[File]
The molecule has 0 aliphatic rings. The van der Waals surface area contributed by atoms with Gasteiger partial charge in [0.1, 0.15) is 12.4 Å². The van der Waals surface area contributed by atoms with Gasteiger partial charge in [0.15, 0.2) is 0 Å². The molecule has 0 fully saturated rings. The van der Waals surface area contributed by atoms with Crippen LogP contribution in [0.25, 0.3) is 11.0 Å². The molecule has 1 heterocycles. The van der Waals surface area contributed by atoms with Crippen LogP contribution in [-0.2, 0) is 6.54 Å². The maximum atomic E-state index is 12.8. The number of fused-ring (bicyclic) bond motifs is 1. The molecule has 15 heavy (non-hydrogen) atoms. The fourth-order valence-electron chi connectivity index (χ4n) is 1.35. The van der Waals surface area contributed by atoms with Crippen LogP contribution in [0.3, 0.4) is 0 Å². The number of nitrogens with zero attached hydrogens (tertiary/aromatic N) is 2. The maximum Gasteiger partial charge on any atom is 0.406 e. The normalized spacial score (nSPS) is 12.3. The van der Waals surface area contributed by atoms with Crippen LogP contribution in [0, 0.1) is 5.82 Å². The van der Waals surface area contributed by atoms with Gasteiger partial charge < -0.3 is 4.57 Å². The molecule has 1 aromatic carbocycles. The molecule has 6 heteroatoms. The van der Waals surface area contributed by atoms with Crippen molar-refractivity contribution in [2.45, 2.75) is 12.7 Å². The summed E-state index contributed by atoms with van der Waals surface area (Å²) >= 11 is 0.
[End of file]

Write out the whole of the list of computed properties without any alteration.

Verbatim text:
The molecule has 0 aliphatic rings. The van der Waals surface area contributed by atoms with Gasteiger partial charge in [0.1, 0.15) is 12.4 Å². The van der Waals surface area contributed by atoms with Gasteiger partial charge in [0.15, 0.2) is 0 Å². The molecule has 0 fully saturated rings. The van der Waals surface area contributed by atoms with Crippen LogP contribution in [0.25, 0.3) is 11.0 Å². The molecule has 1 heterocycles. The van der Waals surface area contributed by atoms with Crippen LogP contribution in [-0.2, 0) is 6.54 Å². The maximum atomic E-state index is 12.8. The number of fused-ring (bicyclic) bond motifs is 1. The molecule has 15 heavy (non-hydrogen) atoms. The fourth-order valence-electron chi connectivity index (χ4n) is 1.35. The van der Waals surface area contributed by atoms with Crippen LogP contribution in [0.3, 0.4) is 0 Å². The number of nitrogens with zero attached hydrogens (tertiary/aromatic N) is 2. The maximum Gasteiger partial charge on any atom is 0.406 e. The normalized spacial score (nSPS) is 12.3. The van der Waals surface area contributed by atoms with Crippen LogP contribution in [0, 0.1) is 5.82 Å². The van der Waals surface area contributed by atoms with Gasteiger partial charge < -0.3 is 4.57 Å². The molecule has 1 aromatic carbocycles. The molecule has 6 heteroatoms. The van der Waals surface area contributed by atoms with Crippen molar-refractivity contribution in [2.45, 2.75) is 12.7 Å². The summed E-state index contributed by atoms with van der Waals surface area (Å²) >= 11 is 0.